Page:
Bowling alleys a dying breed in Torrance – Daily Breeze

Bowling alleys have become a dying breed in Torrance.

The city, which had three bowling alleys still in operation at the beginning of 2020, will be down to one by next year.

Longtime Gable House Bowl owner Mikey Cogan, son of one of its original proprietors, announced earlier this year that the popular bowling alley, which opened in 1960, would close in early 2023, with the land slated to be developed into a 218-unit luxury apartment complex.

Its demise follows that of the Palos Verdes Bowl on Crenshaw Boulevard in 2020. That bowling alley, which opened in 1958, has been demolished and replaced by a shopping center featuring an Aldi grocery store, a Chick-fil-A fast food restaurant and a Kinecta Federal Credit Union.

Once Gable House Bowl closes next year, the Bowlero — which opened as the Bowl-O-Drome in 1957 and is on Western Avenue — will be the last Torrance bowling alley standing.

The future of bowling in Torrance looked much rosier in November 1959, when a group of men announced an agreement to open the Gable House Bowling Center. They chose a site on the southwest corner of Hawthorne Boulevard and 226th Street.

The advent of modern automated pinsetting, combined with the need for cheap entertainment for postwar suburban families, led to the proliferation of more modern bowling centers during the 1950s.

The South Bay caught on to the trend quickly, first with the South Bay Bowling Center, in Redondo Beach, in 1956. The Palos Verdes Bowl and the Bowl-O-Drome quickly followed.

The principals behind the Gable House – Jack Cogan, Jack Howard and brothers Bob, Leonard and Jerry Homel – had experience in the field. The Homel brothers owned and operated the Jefferson Bowl in Culver City, and Howard co-managed the Palos Verdes Bowl. Cogan would later become manager of Gable House.

The location, 22501 S. Hawthorne Blvd., was ideal. It was near the southwest corner of Hawthorne and Sepulveda boulevards, and just below the city’s burgeoning retail corridor. The groundbreaking for the 40-lane center took place on July 28, 1959.

Its design split the 40 lanes into separate 20-lane wings. The building also includes a coffee shop, child care center, a cocktail lounge and a billiard room. Its restaurant, The Rik-Sha Room, was located on a mezzanine level above the alleys, along with a second cocktail lounge.

The Gable House had a soft opening during the spring of 1960. Its formal dedication ceremony took place over a three-day period from July 15 to 17, 1960.

The festivities featured giveaways (bowling balls, shoes, and, oddly, hams and turkeys, among other prizes), and demonstrations and lessons from area bowling pros. The three-day event drew “huge crowds,” according to the Torrance Press.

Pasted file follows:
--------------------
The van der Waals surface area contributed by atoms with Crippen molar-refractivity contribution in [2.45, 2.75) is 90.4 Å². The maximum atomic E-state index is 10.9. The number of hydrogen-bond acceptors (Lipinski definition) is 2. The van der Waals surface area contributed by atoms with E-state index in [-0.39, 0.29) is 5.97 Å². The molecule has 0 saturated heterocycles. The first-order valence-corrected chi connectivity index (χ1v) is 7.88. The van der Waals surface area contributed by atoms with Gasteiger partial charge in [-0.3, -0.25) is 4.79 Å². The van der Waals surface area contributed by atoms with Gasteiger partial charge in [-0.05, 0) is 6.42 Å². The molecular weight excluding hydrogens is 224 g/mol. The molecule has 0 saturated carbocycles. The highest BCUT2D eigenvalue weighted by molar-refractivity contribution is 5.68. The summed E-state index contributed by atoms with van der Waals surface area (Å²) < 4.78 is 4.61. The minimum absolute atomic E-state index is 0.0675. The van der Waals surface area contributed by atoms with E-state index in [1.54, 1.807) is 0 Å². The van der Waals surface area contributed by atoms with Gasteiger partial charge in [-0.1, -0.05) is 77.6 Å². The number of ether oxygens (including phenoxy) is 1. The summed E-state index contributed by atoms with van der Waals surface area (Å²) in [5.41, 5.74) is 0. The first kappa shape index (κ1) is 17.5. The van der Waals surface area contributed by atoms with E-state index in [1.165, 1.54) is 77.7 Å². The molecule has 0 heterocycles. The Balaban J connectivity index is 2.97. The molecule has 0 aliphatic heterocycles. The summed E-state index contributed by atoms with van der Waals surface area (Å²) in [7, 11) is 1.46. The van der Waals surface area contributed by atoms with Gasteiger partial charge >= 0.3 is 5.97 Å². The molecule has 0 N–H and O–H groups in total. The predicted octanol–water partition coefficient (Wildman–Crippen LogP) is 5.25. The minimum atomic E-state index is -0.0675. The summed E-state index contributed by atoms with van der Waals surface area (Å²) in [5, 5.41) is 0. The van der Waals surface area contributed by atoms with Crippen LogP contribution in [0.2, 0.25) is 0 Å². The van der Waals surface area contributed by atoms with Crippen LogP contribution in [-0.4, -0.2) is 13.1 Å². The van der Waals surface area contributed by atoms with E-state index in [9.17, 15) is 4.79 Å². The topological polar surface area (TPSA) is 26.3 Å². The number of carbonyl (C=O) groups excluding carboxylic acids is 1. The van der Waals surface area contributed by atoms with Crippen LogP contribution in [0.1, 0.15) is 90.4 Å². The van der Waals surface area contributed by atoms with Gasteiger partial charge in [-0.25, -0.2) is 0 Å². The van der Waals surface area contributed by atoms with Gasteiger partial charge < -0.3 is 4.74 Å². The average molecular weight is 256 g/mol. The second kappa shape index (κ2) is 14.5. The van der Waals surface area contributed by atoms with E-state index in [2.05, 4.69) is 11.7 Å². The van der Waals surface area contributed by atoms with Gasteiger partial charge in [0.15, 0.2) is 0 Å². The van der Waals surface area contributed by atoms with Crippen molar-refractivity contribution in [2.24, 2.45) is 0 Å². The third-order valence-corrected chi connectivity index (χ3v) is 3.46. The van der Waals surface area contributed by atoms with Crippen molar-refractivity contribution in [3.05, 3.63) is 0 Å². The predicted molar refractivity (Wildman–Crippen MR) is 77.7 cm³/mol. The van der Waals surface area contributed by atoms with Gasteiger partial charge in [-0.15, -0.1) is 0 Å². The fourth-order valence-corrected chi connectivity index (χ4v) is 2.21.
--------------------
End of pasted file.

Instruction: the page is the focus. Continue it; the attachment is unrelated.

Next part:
Gable House would continue to draw large crowds over the years, becoming a social center, as well as a sporting one.

Jerry Homel became the Gable House’s first manager and he tried some innovative touches during its early years. In 1961, for example, he hired professional instructors Jerry Goree and Richard Girod to offer dance lessons to the general public at the bowling alley.

That same year, he also announced the formation of an experimental pro bowling team league with team franchises in different cities, using other pro sports leagues as a model. His brother, Leonard, came up with the idea, going so far as to build a 1,150 seat arena next to Jefferson Bowl in Culver City.

The innovative experiment was short-lived, however; the Los Angeles Toros and the rest of the league folded in early 1962 after just a single season.

But professional bowling would become part of Gable House during the 1970s. The Professional Bowlers Association tour found a home at the Torrance lanes from 1977 to 1993. The Los Angeles Open PBA tour made an annual visit in all but one year through 1989, and the Gable House hosted the AC Delco tournament there from 1990 to 1993.

More recent events, though, have led to Gable House’s legacy winding down. Shortly before midnight on Jan. 4, 2019, as the center was about to begin its Rock-N-Glow bowling event, a melee broke out in front of the building. Shots rang out and, when it was over, three people had been killed and four injured.

In June, Reginald Wallace was convicted on three counts of first-degree murder, four counts of attempted murder and one count of a felon in possession of a firearm. (He was on parole at the time of the crime.)

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